> relations that exist between the u_i. Note that any u_i by itself is
> isomorphic with U.
> I am considering all subsets are dynamical systems when we allow for
> the identification of the elements in one u_i (the 'independent set')
> with the relations (the 'complete graph') among the elements of another
> u_i. This identification is at least symmetrical iff they share an
> element in common. The subsets can evolve to become identical to each
> other and thus U by stepwise changing their relations, this collapses
> the CABAs into singletons as Pratt describes in ratmech.ps. The key is
> "how many steps does it take to collapse all possible CABAs into
> singletons, given an infinite number of them?" (Remember that singletons
> are identified with the subsets of U.) Tentative answer: Forever!
> ...
> Now, the english version of this: The Universe is all that could
> possibly exist. So we get an infinity of "existents" or "possibilities".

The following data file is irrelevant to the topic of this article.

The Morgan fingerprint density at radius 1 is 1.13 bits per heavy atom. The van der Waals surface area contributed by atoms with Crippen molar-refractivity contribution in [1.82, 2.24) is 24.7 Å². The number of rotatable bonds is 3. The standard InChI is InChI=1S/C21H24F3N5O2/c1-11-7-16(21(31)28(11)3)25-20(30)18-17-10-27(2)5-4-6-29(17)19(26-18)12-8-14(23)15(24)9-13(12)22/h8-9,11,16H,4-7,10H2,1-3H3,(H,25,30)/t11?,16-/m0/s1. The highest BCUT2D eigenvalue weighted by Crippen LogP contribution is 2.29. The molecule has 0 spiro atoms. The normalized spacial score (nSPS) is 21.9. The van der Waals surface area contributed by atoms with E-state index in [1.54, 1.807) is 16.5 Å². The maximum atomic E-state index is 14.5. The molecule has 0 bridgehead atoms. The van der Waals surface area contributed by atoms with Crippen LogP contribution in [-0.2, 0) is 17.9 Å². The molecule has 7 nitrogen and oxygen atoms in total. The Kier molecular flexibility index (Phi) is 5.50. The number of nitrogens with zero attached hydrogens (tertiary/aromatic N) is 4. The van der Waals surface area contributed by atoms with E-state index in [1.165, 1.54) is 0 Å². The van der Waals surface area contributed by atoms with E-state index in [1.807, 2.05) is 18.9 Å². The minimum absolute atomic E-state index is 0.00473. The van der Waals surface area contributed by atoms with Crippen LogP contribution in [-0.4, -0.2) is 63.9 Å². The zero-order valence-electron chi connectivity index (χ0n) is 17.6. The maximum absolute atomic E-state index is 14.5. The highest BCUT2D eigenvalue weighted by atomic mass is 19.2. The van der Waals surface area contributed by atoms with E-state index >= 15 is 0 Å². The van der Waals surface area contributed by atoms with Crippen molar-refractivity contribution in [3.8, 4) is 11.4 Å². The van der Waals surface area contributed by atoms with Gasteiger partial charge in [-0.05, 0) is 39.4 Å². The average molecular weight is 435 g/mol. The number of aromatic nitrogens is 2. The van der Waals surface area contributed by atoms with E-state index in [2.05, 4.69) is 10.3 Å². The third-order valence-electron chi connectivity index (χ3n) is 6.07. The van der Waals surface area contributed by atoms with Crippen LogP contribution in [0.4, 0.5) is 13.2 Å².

> At this level we have no time or motion or change of any type, thus no
> mass, charge, or any other property other than mere existence.
> The Universes is identical to the powerset of its existents and is an
> element there of (as the empty set {0}, I think). The possible subsets
> contained in the Universe can have elements in common. These constitute
> the subsets of the Universe. The allowance that the subsets of the
> Universe can have elements in common allows for the definition of n-ary
> relations between the subsets. I identify the n-ary relations with that
> is called information and the subsets themselves with material
> particles.
> The "evolution" of the subsets of the Universe is given by the
> possibility that the relations can connect subsets, converting them into
> singletons, such that they become identical to the Universe itself. This